5 September, 2018Unions in Trinidad and Tobago are calling for a national shutdown this Friday against government plans to close the Petrotrin refinery. A government minister has warned that workers who take action could be fined or imprisoned.
Battle lines have been drawn and the rhetoric has heated up in the battle over Trinidad and Tobago’s only refinery, publicly owned by state oil company Petrotrin. The Caribbean nation faces a major industrial relations crisis as unions threaten to shut down the economy this Friday. Last week, the government announced that it would close the refinery with the loss of 2,500 jobs.
Workers at the refinery are represented by IndustriALL Global Union affiliate the Oilfields Workers’ Trade Union (OWTU). OWTU angrily rejected an offer made by government on Sunday that the union prevent the closure of the refinery by buying it themselves, calling it a ruse.
“He already has lined up a potential purchaser for the refinery”, said union president general Ancel Roget.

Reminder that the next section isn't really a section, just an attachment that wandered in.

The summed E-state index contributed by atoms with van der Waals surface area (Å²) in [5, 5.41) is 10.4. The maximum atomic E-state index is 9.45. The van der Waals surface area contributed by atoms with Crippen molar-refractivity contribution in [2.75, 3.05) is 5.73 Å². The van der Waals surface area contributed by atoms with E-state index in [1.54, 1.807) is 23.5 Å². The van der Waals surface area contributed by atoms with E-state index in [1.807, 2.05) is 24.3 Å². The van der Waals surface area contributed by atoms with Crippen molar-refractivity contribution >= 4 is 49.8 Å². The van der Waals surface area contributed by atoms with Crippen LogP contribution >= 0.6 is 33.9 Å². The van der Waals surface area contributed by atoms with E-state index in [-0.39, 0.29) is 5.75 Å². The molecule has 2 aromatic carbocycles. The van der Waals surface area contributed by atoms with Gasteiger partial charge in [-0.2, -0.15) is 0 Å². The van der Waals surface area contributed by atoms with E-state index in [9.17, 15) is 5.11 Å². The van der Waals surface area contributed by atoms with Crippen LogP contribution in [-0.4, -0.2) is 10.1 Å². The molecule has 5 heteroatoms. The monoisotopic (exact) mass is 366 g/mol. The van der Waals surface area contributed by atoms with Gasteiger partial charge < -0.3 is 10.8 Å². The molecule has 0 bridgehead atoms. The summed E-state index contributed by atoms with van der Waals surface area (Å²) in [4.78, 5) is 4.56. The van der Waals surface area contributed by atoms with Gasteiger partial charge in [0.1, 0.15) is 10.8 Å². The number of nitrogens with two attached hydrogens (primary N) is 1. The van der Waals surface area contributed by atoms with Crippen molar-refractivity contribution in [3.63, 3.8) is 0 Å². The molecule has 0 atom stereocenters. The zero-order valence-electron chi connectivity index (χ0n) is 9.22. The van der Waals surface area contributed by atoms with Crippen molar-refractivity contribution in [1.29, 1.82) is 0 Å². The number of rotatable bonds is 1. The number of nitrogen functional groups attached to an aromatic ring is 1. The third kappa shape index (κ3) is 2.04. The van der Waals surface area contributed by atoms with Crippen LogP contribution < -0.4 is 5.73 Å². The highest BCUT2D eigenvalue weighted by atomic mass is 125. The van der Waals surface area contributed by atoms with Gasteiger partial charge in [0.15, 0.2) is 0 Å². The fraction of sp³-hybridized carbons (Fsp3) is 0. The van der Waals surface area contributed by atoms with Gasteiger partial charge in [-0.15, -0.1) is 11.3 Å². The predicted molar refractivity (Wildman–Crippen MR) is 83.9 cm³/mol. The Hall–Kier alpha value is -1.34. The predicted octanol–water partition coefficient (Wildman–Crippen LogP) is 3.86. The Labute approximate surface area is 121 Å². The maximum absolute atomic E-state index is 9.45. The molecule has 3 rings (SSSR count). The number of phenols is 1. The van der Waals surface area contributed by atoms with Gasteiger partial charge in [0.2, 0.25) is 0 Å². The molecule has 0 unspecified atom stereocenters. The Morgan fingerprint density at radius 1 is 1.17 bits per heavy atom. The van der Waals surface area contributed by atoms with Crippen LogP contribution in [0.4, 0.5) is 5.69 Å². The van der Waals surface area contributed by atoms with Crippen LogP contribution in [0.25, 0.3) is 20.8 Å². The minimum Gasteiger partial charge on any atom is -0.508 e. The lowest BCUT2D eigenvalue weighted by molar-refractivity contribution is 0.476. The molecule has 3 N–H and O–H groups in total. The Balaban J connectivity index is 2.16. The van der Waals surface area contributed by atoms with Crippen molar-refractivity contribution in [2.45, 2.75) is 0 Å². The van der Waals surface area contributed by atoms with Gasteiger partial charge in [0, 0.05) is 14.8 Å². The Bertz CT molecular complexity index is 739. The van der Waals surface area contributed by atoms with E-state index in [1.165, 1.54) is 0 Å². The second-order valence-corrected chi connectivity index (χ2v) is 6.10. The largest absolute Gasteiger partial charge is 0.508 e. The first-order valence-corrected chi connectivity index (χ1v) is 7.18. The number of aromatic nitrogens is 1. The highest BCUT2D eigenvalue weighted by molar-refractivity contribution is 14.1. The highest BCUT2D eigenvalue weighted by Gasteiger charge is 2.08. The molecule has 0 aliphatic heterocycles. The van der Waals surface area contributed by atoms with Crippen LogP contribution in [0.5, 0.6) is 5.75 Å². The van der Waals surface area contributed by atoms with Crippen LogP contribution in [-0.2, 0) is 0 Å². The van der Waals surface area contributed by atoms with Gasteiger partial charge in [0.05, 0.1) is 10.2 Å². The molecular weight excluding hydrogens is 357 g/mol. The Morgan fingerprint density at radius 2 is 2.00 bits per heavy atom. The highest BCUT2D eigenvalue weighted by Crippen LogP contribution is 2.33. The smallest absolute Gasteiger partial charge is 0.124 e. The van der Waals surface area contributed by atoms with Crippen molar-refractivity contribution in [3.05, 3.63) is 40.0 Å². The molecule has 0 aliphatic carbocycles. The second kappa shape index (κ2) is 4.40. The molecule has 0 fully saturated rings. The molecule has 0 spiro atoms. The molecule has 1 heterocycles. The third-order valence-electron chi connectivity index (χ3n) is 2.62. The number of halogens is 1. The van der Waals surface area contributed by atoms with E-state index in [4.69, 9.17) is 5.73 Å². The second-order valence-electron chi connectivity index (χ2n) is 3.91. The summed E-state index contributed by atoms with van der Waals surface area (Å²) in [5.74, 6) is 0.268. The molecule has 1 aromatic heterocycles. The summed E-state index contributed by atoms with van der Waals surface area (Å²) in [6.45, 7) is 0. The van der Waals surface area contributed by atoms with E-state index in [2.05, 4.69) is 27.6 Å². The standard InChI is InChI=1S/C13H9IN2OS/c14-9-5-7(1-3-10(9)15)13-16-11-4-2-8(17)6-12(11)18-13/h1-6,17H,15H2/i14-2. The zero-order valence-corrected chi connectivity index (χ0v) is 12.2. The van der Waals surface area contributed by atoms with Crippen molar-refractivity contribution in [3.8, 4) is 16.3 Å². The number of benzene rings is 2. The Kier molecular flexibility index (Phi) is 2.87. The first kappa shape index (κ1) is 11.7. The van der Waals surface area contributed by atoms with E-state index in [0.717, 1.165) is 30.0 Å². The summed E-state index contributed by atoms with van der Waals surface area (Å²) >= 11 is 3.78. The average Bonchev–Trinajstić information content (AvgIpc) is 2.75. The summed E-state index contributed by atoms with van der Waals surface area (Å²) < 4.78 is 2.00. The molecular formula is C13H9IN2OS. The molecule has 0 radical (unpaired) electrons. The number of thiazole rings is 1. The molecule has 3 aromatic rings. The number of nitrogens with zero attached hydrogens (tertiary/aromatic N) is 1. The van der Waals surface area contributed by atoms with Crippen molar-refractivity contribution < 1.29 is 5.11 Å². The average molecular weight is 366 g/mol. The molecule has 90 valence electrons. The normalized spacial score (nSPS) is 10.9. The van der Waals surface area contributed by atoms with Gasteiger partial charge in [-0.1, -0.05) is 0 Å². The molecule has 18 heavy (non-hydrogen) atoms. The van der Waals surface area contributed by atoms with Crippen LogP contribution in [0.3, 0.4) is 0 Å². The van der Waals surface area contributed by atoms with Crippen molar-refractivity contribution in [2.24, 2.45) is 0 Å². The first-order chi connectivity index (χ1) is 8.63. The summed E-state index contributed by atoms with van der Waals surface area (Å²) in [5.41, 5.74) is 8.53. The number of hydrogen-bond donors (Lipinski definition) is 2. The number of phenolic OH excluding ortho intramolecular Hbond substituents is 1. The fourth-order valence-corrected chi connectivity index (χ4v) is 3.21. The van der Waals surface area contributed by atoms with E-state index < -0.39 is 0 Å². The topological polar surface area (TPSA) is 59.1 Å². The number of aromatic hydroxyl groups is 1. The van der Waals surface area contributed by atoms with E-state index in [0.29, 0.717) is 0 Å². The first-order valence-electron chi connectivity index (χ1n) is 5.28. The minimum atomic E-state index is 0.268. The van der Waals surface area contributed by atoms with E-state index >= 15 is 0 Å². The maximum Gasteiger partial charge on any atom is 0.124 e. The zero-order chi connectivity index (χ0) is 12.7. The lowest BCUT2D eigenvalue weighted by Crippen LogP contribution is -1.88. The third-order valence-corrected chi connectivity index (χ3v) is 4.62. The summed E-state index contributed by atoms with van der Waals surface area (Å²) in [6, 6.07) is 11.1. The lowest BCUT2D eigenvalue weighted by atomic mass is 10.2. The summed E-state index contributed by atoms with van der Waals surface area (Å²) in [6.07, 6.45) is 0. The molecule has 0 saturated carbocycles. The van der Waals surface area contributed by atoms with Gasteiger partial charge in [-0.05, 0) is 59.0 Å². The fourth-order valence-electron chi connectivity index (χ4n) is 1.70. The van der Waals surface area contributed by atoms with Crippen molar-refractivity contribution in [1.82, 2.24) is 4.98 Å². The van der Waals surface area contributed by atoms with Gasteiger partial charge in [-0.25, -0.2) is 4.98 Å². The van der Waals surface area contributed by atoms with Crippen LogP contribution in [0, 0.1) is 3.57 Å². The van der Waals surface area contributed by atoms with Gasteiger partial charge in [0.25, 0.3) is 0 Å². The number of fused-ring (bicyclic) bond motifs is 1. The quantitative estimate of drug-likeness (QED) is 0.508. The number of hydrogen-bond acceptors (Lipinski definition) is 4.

On Monday, after rejecting the government offer, representatives of 12 unions in Trinidad and Tobago delivered a letter to the president, calling for an urgent meeting to discuss the closure of the refinery. The letter reminded the president that the retrenchments are a violation of a memorandum of agreement signed with the union, and calls for the restructuring to be debated in parliament.
The unions represent workers in both the public and private sector, including civil servants, nurses, farmers, truck drivers and bank workers. IndustriALL affiliate the Seamen and Waterfront Workers Trade Union was among the signatories.
Speaking in support of the OWTU, the president of the Public Services Association, Watson Duke, called on his members in customs and immigration, revenue collection and other areas of public service to stay at home and observe a day of “rest and reflection.” Instead of taking strike action, unions are calling on their members to call in sick that day.
After the minister of public administration threatened workers with jail if they failed to show up at work that day, union leaders responded angrily with cries of “Bring it on!” and “Build a bigger jail!”
IndustriALL energy director Diana Junquera Curiel said:
“The government of Trinidad and Tobago faces an industrial relations and political crisis entirely of its own making. With this underhanded attempt to privatize an important strategic asset, the government has succeeded in uniting the entire trade union movement against it.
“The time for posturing is over. The government needs to involve OWTU in negotiations for a credible restructuring plan.”